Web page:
Latrell Sprewell, the Golden State Warriors' second-year guard, is also their resident electronics whiz. He's the guy who gets the call when someone's stereo speakers start to crackle or when the VCR won't stop chewing up tapes. No electrical task is too big or too small for the 23-year-old Sprewell, and lately he has even made progress on one of his most difficult challenges in that area—putting his own name up in lights.
On Sunday in Minneapolis, Sprewell played in his first NBA All-Star Game, a milestone that should help him shake off the anonymity that has cloaked his basketball life. Even after a surprisingly good rookie year in which he averaged 15.4 points, Sprewell began this season so little known that his name wasn't included on the All-Star ballot, but the Western Conference coaches corrected that oversight by voting him in as a reserve. They were wise to do so. At the All-Star break Sprewell was leading the Warriors in scoring, with 22.0 points a game, and his performances in two road games just before going to Minneapolis were particularly brilliant. On Feb. 9 he scored 34 points in a 126-116 win over the Charlotte Hornets. The next night he had a career-high 41-point outburst in a 113-105 defeat of the New York Knicks.
Despite Sprewell's All-Star status, broadcasters continue to bungle his first name—he has been called Latrice and Ladell—while public-address announcers still botch his surname, which is pronounced SPREE-well, occasionally turning it into something more like "Sprool." Not that it matters much to him. "During the introductions, if I hear anything close to my name, I just run out there," he says.
Once Sprewell runs out there, Golden State coach Don Nelson can rarely bring himself to call him back to the bench. The 6'5" Sprewell leads the NBA with an average of 44.8 minutes per game, having played the full 48 minutes 12 times. But the iron-man role is not new to him. He led the Warriors in minutes played last season, and as a senior at Alabama he set a school record in the category. "The guy is just tireless," Nelson says. "The amazing thing isn't just that he plays so many minutes, it's that he's got as much energy in the 40th minute as he does in the first." Sprewell's stamina is so remarkable that opponents are probably wondering if he isn't some sort of electronic marvel himself, with wires and circuits instead of flesh and bone under his uniform.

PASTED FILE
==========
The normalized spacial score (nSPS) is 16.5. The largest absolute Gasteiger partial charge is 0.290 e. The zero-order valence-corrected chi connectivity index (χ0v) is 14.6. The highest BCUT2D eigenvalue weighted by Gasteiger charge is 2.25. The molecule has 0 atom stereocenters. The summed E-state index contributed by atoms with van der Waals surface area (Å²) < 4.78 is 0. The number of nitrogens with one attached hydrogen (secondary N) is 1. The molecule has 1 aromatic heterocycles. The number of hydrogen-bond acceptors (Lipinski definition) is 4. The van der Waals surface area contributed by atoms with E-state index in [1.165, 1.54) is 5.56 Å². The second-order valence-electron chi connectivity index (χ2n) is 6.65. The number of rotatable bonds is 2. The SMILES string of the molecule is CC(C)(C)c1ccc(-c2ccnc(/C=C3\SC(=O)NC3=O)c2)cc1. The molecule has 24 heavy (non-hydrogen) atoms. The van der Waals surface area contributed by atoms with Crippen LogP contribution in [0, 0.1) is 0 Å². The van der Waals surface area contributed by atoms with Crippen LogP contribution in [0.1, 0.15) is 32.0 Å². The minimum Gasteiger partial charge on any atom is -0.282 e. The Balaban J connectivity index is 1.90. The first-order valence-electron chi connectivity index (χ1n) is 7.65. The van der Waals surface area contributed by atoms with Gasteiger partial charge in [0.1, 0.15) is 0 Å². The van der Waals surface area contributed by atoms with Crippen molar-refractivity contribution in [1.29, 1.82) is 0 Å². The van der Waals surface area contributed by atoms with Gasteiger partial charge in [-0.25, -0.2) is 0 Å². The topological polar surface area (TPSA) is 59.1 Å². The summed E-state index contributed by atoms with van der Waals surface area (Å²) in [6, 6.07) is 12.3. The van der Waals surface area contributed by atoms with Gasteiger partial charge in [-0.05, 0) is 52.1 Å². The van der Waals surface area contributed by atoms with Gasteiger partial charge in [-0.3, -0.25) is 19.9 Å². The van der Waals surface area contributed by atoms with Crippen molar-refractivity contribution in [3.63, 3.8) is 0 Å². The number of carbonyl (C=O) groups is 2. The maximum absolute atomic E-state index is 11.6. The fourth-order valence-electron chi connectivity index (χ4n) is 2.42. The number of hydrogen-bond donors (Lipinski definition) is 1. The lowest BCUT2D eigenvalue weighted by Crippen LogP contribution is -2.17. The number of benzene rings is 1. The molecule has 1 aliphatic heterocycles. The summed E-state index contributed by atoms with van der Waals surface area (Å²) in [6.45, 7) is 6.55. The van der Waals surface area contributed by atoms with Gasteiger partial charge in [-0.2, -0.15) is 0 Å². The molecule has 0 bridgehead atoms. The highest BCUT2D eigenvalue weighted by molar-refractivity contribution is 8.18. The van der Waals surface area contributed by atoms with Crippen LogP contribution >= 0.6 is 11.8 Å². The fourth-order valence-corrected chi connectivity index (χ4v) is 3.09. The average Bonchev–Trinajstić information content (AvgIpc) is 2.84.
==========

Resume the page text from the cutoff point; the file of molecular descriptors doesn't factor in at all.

Perhaps he's just making up for lost time. Sprewell didn't play organized basketball until his senior year of high school, when James Gordon, the coach at Washington High in Milwaukee, saw this tall, sinewy teenager with big hands walking down the hallway and urged him to try out for the team. "I had played a lot of pickup ball, but had never given much thought to going out for the team," Sprewell says. Once he did, the pattern was quickly established—he played well, averaging 28 points in his only high school season, but hardly anyone noticed. He wasn't offered a scholarship by any Division I colleges, so he went to Three Rivers Community College in Poplar Bluff, Mo. After two years there he transferred to Alabama, where he built a reputation as a defensive specialist who wasn't much of a scorer.
He hardly seemed worthy of being the Warriors' first-round draft pick in 1992, No. 24 overall, especially because Golden State badly needed a big man. But the cries of "Latrell who?" didn't last long. Sprewell quickly moved into the starting lineup and soon established himself as the steal of the draft. Although he was the 12th guard chosen, he is the only one of the dozen who has played in an NBA All-Star Game.
"Two years ago I just wanted to make the team, and I think the Warriors just wanted me to develop into a decent player," he says. Now that he has surpassed those modest hopes, Sprewell is more reliable than those electronic gadgets he likes to tinker with. Plug him into the lineup and he runs forever.
The tireless Golden State guard is lighting up opponents.